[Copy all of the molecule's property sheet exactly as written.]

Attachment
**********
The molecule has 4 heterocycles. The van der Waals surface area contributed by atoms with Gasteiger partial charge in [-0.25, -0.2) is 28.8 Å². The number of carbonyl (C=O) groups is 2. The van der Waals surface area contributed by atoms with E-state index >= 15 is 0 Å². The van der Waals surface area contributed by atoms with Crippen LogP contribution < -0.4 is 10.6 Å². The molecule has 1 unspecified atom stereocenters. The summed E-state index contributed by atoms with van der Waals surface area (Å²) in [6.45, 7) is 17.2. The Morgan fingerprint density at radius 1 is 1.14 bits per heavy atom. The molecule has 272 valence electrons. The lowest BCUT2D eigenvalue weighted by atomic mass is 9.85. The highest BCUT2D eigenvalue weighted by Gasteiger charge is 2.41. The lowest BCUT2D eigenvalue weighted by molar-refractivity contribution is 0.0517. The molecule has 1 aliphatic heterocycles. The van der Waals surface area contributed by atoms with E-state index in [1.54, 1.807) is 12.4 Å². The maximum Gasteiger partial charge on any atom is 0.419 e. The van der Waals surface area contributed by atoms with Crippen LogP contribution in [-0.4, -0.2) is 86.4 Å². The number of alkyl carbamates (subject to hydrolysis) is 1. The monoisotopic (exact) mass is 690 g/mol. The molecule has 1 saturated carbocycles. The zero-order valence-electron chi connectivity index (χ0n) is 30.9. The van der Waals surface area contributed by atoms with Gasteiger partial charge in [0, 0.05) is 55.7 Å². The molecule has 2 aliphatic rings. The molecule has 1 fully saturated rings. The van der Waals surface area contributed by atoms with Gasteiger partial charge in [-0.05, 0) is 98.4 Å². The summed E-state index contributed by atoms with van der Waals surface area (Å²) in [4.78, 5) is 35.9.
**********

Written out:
The molecule has 4 heterocycles. The van der Waals surface area contributed by atoms with Gasteiger partial charge in [-0.25, -0.2) is 28.8 Å². The number of carbonyl (C=O) groups is 2. The van der Waals surface area contributed by atoms with E-state index >= 15 is 0 Å². The van der Waals surface area contributed by atoms with Crippen LogP contribution < -0.4 is 10.6 Å². The molecule has 1 unspecified atom stereocenters. The summed E-state index contributed by atoms with van der Waals surface area (Å²) in [6.45, 7) is 17.2. The Morgan fingerprint density at radius 1 is 1.14 bits per heavy atom. The molecule has 272 valence electrons. The lowest BCUT2D eigenvalue weighted by atomic mass is 9.85. The highest BCUT2D eigenvalue weighted by Gasteiger charge is 2.41. The lowest BCUT2D eigenvalue weighted by molar-refractivity contribution is 0.0517. The molecule has 1 aliphatic heterocycles. The van der Waals surface area contributed by atoms with E-state index in [1.54, 1.807) is 12.4 Å². The maximum Gasteiger partial charge on any atom is 0.419 e. The van der Waals surface area contributed by atoms with Crippen LogP contribution in [-0.4, -0.2) is 86.4 Å². The number of alkyl carbamates (subject to hydrolysis) is 1. The monoisotopic (exact) mass is 690 g/mol. The molecule has 1 saturated carbocycles. The zero-order valence-electron chi connectivity index (χ0n) is 30.9. The van der Waals surface area contributed by atoms with Gasteiger partial charge in [0, 0.05) is 55.7 Å². The molecule has 2 aliphatic rings. The molecule has 1 fully saturated rings. The van der Waals surface area contributed by atoms with Gasteiger partial charge in [-0.05, 0) is 98.4 Å². The summed E-state index contributed by atoms with van der Waals surface area (Å²) in [4.78, 5) is 35.9.